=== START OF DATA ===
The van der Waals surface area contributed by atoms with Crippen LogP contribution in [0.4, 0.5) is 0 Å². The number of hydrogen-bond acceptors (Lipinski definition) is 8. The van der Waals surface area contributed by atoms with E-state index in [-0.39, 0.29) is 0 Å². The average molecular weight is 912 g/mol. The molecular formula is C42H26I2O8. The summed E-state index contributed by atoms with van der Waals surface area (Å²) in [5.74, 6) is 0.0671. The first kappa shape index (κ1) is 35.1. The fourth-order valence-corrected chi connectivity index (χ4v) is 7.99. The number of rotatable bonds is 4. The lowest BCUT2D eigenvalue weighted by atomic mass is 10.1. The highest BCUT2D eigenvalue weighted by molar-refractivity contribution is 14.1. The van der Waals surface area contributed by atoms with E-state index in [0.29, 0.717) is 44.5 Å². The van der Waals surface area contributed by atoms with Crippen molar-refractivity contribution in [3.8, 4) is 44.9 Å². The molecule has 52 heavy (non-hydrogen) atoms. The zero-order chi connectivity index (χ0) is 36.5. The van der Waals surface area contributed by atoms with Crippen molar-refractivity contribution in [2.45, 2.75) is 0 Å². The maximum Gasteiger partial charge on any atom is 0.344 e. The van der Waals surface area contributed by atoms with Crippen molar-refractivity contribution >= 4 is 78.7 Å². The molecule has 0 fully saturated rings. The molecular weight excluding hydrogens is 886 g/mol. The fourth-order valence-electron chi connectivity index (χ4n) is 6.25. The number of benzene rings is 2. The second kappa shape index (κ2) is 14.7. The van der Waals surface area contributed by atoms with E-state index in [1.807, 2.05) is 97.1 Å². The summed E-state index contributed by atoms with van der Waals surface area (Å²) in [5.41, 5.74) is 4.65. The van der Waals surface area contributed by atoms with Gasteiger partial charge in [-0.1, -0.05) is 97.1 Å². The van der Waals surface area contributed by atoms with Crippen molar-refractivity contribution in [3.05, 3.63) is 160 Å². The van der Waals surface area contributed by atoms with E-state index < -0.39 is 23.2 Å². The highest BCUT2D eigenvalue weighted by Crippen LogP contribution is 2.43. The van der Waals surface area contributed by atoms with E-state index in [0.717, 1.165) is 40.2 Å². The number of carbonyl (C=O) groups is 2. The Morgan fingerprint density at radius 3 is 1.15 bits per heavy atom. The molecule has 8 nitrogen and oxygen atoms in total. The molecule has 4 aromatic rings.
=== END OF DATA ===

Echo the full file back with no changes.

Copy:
The van der Waals surface area contributed by atoms with Crippen LogP contribution in [0.4, 0.5) is 0 Å². The number of hydrogen-bond acceptors (Lipinski definition) is 8. The van der Waals surface area contributed by atoms with E-state index in [-0.39, 0.29) is 0 Å². The average molecular weight is 912 g/mol. The molecular formula is C42H26I2O8. The summed E-state index contributed by atoms with van der Waals surface area (Å²) in [5.74, 6) is 0.0671. The first kappa shape index (κ1) is 35.1. The fourth-order valence-corrected chi connectivity index (χ4v) is 7.99. The number of rotatable bonds is 4. The lowest BCUT2D eigenvalue weighted by atomic mass is 10.1. The highest BCUT2D eigenvalue weighted by molar-refractivity contribution is 14.1. The van der Waals surface area contributed by atoms with E-state index in [0.29, 0.717) is 44.5 Å². The van der Waals surface area contributed by atoms with Crippen molar-refractivity contribution in [3.8, 4) is 44.9 Å². The molecule has 52 heavy (non-hydrogen) atoms. The zero-order chi connectivity index (χ0) is 36.5. The van der Waals surface area contributed by atoms with Crippen molar-refractivity contribution in [2.45, 2.75) is 0 Å². The maximum Gasteiger partial charge on any atom is 0.344 e. The van der Waals surface area contributed by atoms with Crippen molar-refractivity contribution >= 4 is 78.7 Å². The molecule has 0 fully saturated rings. The molecular weight excluding hydrogens is 886 g/mol. The fourth-order valence-electron chi connectivity index (χ4n) is 6.25. The number of benzene rings is 2. The second kappa shape index (κ2) is 14.7. The van der Waals surface area contributed by atoms with E-state index in [1.807, 2.05) is 97.1 Å². The summed E-state index contributed by atoms with van der Waals surface area (Å²) in [5.41, 5.74) is 4.65. The van der Waals surface area contributed by atoms with Gasteiger partial charge in [-0.1, -0.05) is 97.1 Å². The van der Waals surface area contributed by atoms with Crippen molar-refractivity contribution in [3.05, 3.63) is 160 Å². The van der Waals surface area contributed by atoms with E-state index < -0.39 is 23.2 Å². The highest BCUT2D eigenvalue weighted by Crippen LogP contribution is 2.43. The van der Waals surface area contributed by atoms with E-state index in [0.717, 1.165) is 40.2 Å². The number of carbonyl (C=O) groups is 2. The Morgan fingerprint density at radius 3 is 1.15 bits per heavy atom. The molecule has 8 nitrogen and oxygen atoms in total. The molecule has 4 aromatic rings.